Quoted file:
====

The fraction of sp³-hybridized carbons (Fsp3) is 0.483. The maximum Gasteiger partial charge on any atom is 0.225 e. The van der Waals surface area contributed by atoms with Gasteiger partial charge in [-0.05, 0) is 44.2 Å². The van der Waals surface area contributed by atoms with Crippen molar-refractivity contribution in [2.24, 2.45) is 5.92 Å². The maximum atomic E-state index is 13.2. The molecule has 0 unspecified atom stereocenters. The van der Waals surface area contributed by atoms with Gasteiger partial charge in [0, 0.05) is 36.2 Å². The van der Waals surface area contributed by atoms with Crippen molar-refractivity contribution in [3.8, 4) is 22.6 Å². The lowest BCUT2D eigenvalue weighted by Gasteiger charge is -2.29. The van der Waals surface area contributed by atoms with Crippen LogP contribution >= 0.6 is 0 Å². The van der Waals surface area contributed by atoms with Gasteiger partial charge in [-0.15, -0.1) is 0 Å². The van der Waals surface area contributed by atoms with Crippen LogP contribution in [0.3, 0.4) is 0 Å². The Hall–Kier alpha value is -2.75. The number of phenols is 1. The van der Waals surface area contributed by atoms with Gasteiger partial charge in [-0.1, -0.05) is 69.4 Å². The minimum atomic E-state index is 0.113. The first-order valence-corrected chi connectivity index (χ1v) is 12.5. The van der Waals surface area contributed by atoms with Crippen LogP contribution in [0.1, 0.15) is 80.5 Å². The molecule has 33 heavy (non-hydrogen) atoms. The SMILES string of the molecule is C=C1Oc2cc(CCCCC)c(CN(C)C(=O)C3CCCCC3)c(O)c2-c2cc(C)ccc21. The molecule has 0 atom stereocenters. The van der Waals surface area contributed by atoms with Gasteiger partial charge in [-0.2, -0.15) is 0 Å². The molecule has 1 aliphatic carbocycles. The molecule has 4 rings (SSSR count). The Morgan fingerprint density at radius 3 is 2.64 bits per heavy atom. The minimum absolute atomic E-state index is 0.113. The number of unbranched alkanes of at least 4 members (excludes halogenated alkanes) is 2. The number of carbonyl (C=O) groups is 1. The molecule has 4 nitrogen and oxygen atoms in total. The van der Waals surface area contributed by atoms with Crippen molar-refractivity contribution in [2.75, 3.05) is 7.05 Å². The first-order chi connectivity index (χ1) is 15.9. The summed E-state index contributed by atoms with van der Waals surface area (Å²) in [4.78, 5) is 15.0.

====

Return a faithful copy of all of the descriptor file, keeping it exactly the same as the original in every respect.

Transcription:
The fraction of sp³-hybridized carbons (Fsp3) is 0.483. The maximum Gasteiger partial charge on any atom is 0.225 e. The van der Waals surface area contributed by atoms with Gasteiger partial charge in [-0.05, 0) is 44.2 Å². The van der Waals surface area contributed by atoms with Crippen molar-refractivity contribution in [2.24, 2.45) is 5.92 Å². The maximum atomic E-state index is 13.2. The molecule has 0 unspecified atom stereocenters. The van der Waals surface area contributed by atoms with Gasteiger partial charge in [0, 0.05) is 36.2 Å². The van der Waals surface area contributed by atoms with Crippen molar-refractivity contribution in [3.8, 4) is 22.6 Å². The lowest BCUT2D eigenvalue weighted by Gasteiger charge is -2.29. The van der Waals surface area contributed by atoms with Crippen LogP contribution >= 0.6 is 0 Å². The van der Waals surface area contributed by atoms with Gasteiger partial charge in [-0.15, -0.1) is 0 Å². The van der Waals surface area contributed by atoms with Crippen LogP contribution in [0.3, 0.4) is 0 Å². The Hall–Kier alpha value is -2.75. The number of phenols is 1. The van der Waals surface area contributed by atoms with Gasteiger partial charge in [-0.1, -0.05) is 69.4 Å². The minimum atomic E-state index is 0.113. The first-order valence-corrected chi connectivity index (χ1v) is 12.5. The van der Waals surface area contributed by atoms with Crippen LogP contribution in [0.1, 0.15) is 80.5 Å². The molecule has 33 heavy (non-hydrogen) atoms. The SMILES string of the molecule is C=C1Oc2cc(CCCCC)c(CN(C)C(=O)C3CCCCC3)c(O)c2-c2cc(C)ccc21. The molecule has 0 atom stereocenters. The van der Waals surface area contributed by atoms with Gasteiger partial charge in [-0.2, -0.15) is 0 Å². The molecule has 1 aliphatic carbocycles. The molecule has 4 rings (SSSR count). The Morgan fingerprint density at radius 3 is 2.64 bits per heavy atom. The minimum absolute atomic E-state index is 0.113. The number of unbranched alkanes of at least 4 members (excludes halogenated alkanes) is 2. The number of carbonyl (C=O) groups is 1. The molecule has 4 nitrogen and oxygen atoms in total. The van der Waals surface area contributed by atoms with Crippen molar-refractivity contribution in [2.75, 3.05) is 7.05 Å². The first-order chi connectivity index (χ1) is 15.9. The summed E-state index contributed by atoms with van der Waals surface area (Å²) in [4.78, 5) is 15.0.